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Transplanting Trees

Tree transplanting is hard work that requires
heavy lifting and a strong back

Transplanting larger trees is best left to professionals with a crew of 'strong backs.' Why is that? Because for every one inch of tree trunk diameter, the root ball requires one foot of earth ball diameter. Therefore, a 3-inch caliper tree requires a 36-inch diameter ball, which weighs approximately 1100 lbs. (over half a ton).

Balled & Burlapped tree
One inch of trunk diameter
should equal one foot of
root ball
  

 

Pruning Roots

An important factor in transplanting success is root pruning. Nursery grown trees have often been root pruned during their juvenile years, to condense their root systems into a more compact area, making their transplant more successful. Root systems that have never been root pruned tend to be more widespread, and have more roots left behind when they are dug, decreasing their chance of survival.
  

tree spades on a skid steer loader
Nurseries use hydraulic tree spades to dig trees
  

When to transplant trees

The most important factor in transplanting trees is moving them at the right time of year. Most deciduous trees are transplanted during their dormant season, when leaves are off the tree, spring or fall.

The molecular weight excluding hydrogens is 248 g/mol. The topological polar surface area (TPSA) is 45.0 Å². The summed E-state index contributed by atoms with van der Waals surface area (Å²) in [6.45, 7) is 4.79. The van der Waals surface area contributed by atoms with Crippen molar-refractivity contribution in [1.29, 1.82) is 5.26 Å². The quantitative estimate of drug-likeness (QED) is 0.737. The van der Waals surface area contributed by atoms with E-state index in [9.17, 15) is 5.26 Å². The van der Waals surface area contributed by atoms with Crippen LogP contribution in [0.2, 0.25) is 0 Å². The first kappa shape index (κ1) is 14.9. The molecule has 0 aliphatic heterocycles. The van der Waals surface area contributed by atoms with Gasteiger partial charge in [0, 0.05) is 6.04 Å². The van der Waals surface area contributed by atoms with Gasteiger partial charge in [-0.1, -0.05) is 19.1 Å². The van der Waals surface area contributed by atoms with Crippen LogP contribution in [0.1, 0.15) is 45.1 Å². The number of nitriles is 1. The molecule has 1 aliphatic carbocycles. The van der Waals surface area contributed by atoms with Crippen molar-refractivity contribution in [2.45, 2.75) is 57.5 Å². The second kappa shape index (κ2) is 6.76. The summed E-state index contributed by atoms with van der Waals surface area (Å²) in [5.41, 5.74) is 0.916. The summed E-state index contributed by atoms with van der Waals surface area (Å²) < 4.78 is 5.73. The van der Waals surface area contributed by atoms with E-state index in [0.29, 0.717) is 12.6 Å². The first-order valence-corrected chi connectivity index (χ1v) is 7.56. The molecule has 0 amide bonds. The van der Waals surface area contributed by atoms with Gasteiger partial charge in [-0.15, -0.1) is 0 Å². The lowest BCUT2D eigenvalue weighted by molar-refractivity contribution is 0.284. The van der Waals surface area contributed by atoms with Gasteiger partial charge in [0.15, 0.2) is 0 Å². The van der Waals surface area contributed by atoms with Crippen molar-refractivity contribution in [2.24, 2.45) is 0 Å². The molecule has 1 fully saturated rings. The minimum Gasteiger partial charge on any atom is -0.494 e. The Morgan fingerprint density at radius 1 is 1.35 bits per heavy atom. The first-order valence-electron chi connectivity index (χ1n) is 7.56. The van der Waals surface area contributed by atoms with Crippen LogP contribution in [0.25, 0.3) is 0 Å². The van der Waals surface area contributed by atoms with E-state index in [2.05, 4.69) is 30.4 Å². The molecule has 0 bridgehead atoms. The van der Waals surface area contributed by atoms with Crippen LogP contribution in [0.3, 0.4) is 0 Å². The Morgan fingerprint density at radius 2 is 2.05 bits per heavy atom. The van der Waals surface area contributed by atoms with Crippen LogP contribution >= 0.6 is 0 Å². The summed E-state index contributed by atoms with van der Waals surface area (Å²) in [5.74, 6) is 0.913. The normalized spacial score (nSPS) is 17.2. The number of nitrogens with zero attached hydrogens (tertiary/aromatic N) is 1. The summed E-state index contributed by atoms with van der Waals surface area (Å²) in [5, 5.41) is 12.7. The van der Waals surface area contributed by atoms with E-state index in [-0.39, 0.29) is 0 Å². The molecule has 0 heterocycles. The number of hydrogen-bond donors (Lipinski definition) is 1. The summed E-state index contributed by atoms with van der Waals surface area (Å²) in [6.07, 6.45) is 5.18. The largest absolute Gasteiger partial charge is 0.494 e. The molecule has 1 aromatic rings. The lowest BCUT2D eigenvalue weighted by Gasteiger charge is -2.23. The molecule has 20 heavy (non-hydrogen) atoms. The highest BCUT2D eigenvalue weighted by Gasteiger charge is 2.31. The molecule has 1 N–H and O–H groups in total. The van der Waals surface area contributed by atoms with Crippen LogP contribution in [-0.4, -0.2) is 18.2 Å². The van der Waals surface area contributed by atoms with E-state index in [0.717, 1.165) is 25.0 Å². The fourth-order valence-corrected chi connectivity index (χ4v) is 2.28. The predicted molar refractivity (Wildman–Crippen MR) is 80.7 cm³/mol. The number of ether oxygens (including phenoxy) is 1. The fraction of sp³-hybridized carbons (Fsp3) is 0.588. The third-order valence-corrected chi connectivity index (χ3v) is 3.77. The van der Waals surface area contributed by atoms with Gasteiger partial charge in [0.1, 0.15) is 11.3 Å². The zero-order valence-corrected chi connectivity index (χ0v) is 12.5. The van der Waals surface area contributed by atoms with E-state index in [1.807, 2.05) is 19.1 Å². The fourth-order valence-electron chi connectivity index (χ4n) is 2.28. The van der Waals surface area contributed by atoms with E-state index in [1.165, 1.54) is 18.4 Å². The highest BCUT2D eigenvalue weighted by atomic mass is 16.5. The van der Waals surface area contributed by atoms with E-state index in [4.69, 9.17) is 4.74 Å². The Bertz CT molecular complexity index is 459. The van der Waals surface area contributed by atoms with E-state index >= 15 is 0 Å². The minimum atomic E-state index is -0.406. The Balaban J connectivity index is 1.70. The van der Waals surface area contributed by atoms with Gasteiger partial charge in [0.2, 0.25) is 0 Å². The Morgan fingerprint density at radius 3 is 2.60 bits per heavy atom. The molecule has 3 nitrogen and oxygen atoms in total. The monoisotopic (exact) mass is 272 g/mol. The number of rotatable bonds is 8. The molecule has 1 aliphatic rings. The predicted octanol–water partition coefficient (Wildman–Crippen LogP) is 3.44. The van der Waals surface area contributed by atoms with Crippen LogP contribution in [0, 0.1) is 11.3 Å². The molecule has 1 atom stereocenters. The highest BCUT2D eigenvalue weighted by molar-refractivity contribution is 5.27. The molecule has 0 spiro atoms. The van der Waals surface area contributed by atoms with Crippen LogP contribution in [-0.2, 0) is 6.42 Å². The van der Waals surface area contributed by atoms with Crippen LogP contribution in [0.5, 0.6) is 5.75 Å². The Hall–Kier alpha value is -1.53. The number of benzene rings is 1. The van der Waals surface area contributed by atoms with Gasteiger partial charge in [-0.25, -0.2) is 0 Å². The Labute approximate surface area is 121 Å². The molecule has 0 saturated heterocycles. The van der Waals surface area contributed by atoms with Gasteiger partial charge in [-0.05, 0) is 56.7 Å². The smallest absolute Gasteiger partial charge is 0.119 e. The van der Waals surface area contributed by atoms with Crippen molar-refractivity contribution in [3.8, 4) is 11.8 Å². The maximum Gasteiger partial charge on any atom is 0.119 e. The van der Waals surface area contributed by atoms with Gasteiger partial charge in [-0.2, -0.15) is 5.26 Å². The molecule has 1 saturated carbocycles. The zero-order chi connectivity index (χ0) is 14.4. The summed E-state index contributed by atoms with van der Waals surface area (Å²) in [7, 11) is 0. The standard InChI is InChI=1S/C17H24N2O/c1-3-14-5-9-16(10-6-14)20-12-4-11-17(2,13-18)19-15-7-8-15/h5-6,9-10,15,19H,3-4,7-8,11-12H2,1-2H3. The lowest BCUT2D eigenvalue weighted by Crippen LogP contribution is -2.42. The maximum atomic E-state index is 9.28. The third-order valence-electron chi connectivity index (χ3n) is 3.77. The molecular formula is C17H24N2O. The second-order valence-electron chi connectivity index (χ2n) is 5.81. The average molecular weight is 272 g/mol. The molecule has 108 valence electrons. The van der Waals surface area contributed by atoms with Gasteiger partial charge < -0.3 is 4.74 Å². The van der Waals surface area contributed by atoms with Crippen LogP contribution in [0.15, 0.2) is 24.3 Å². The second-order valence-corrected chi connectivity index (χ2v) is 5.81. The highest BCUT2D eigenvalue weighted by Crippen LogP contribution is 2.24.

Fall - Once there are a couple hard freezes (temps below 32-degrees F), leaves are dropping, and the tree is entering dormancy.
Spring - Once deep frost has left the soil, but before the tree breaks bud and begins to leaf out.
  

Trees for "Spring Only" transplanting

The old rule of thumb is to only transplant 'fleshy rooted' plants and oaks in the spring. While fall transplants may succeed with special care, below is a list of trees best transplanted in the spring.
  

  Genus of Tree   Common Name
Betula Birch
Cercis Redbud
Cornus Dogwood
Craetegus Hawthorn
Liriodendron Tulip Tree
Liquidambar Sweetgum
Magnolia Magnolia
Oxydendron Sourgum
Platanus Sycamore
Populus Poplar
Prunus Plum
Pyrus Pear
Quercus Oak
Salix Willow
Zelkova Zelkova

  

Proper watering of a freshly transplanted tree

  • Water trees thoroughly once a week if there is less than one inch of rainfall per week.*
      
  • Water should be applied slowly and repeatedly to give it time to soak in. Move your hose around the base of the tree to completely water all areas of the root zone (moving the hose around is important since water tends to travel straight down).
      
  • The best time of day to water is morning. If plant foliage remains wet overnight, it provides an ideal environment for fungi.
      
  • Monitor your tree for any signs of water stress such as wilting.
      
  • Plants will need more frequent watering when they are actively growing than when they are dormant.
        
  • *On occasion, you'll plant trees in hard, compacted clay, usually in new neighborhoods or condominium plans. In this situation, extend your watering intervals to once every two weeks for larger trees, since this kind of planting hole can act like a bathtub, holding water for a long time and suffocating the tree roots.

 

  


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